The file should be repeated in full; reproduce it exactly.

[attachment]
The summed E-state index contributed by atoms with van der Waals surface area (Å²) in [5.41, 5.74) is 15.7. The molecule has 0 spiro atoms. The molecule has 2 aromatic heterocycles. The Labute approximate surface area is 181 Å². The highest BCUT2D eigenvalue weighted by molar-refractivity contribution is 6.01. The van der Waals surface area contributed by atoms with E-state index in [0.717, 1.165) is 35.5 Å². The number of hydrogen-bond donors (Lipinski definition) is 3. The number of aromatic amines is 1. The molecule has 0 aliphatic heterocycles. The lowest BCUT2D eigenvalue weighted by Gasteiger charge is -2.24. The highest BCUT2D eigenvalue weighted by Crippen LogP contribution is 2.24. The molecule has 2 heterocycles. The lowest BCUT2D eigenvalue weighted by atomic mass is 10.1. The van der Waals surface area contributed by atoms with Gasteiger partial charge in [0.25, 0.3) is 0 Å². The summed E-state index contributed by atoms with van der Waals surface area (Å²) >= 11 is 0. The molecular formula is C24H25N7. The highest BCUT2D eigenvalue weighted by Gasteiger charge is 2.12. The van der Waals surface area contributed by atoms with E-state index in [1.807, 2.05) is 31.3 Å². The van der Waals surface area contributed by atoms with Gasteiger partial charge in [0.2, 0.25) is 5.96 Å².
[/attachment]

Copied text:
The summed E-state index contributed by atoms with van der Waals surface area (Å²) in [5.41, 5.74) is 15.7. The molecule has 0 spiro atoms. The molecule has 2 aromatic heterocycles. The Labute approximate surface area is 181 Å². The highest BCUT2D eigenvalue weighted by molar-refractivity contribution is 6.01. The van der Waals surface area contributed by atoms with E-state index in [0.717, 1.165) is 35.5 Å². The number of hydrogen-bond donors (Lipinski definition) is 3. The number of aromatic amines is 1. The molecule has 0 aliphatic heterocycles. The lowest BCUT2D eigenvalue weighted by Gasteiger charge is -2.24. The highest BCUT2D eigenvalue weighted by Crippen LogP contribution is 2.24. The molecule has 2 heterocycles. The lowest BCUT2D eigenvalue weighted by atomic mass is 10.1. The van der Waals surface area contributed by atoms with Gasteiger partial charge in [0.25, 0.3) is 0 Å². The summed E-state index contributed by atoms with van der Waals surface area (Å²) >= 11 is 0. The molecular formula is C24H25N7. The highest BCUT2D eigenvalue weighted by Gasteiger charge is 2.12. The van der Waals surface area contributed by atoms with E-state index in [1.807, 2.05) is 31.3 Å². The van der Waals surface area contributed by atoms with Gasteiger partial charge in [0.2, 0.25) is 5.96 Å².